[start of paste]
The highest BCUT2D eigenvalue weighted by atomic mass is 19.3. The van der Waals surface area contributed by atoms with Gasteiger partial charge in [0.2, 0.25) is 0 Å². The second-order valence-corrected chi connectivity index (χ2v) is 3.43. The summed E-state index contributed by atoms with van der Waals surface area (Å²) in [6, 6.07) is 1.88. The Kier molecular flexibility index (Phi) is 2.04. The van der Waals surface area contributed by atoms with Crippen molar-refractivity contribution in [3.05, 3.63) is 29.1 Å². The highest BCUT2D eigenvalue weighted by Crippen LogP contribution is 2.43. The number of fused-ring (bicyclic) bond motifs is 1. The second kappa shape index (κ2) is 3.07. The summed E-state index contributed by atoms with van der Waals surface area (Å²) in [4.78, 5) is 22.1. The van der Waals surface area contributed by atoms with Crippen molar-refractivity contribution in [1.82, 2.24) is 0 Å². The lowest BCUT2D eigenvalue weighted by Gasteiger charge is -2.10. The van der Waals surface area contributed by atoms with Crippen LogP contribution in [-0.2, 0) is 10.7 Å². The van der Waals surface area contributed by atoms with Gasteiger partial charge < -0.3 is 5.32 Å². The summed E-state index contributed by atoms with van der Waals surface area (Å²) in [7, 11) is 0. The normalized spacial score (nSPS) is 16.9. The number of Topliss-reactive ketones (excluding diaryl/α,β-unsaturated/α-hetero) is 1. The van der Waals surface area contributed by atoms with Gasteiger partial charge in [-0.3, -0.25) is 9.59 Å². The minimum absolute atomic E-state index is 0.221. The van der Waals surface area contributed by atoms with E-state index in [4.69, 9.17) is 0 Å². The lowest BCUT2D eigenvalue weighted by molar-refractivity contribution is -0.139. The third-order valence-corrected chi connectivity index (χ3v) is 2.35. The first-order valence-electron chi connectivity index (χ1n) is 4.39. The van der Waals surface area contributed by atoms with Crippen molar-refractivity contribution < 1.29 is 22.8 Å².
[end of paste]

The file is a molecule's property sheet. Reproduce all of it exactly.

The highest BCUT2D eigenvalue weighted by atomic mass is 19.3. The van der Waals surface area contributed by atoms with Gasteiger partial charge in [0.2, 0.25) is 0 Å². The second-order valence-corrected chi connectivity index (χ2v) is 3.43. The summed E-state index contributed by atoms with van der Waals surface area (Å²) in [6, 6.07) is 1.88. The Kier molecular flexibility index (Phi) is 2.04. The van der Waals surface area contributed by atoms with Crippen molar-refractivity contribution in [3.05, 3.63) is 29.1 Å². The highest BCUT2D eigenvalue weighted by Crippen LogP contribution is 2.43. The number of fused-ring (bicyclic) bond motifs is 1. The second kappa shape index (κ2) is 3.07. The summed E-state index contributed by atoms with van der Waals surface area (Å²) in [4.78, 5) is 22.1. The van der Waals surface area contributed by atoms with Crippen molar-refractivity contribution in [1.82, 2.24) is 0 Å². The lowest BCUT2D eigenvalue weighted by Gasteiger charge is -2.10. The van der Waals surface area contributed by atoms with Crippen LogP contribution in [-0.2, 0) is 10.7 Å². The van der Waals surface area contributed by atoms with Gasteiger partial charge < -0.3 is 5.32 Å². The summed E-state index contributed by atoms with van der Waals surface area (Å²) in [7, 11) is 0. The normalized spacial score (nSPS) is 16.9. The number of Topliss-reactive ketones (excluding diaryl/α,β-unsaturated/α-hetero) is 1. The van der Waals surface area contributed by atoms with Gasteiger partial charge in [-0.3, -0.25) is 9.59 Å². The minimum absolute atomic E-state index is 0.221. The van der Waals surface area contributed by atoms with E-state index in [4.69, 9.17) is 0 Å². The lowest BCUT2D eigenvalue weighted by molar-refractivity contribution is -0.139. The third-order valence-corrected chi connectivity index (χ3v) is 2.35. The first-order valence-electron chi connectivity index (χ1n) is 4.39. The van der Waals surface area contributed by atoms with Crippen molar-refractivity contribution < 1.29 is 22.8 Å².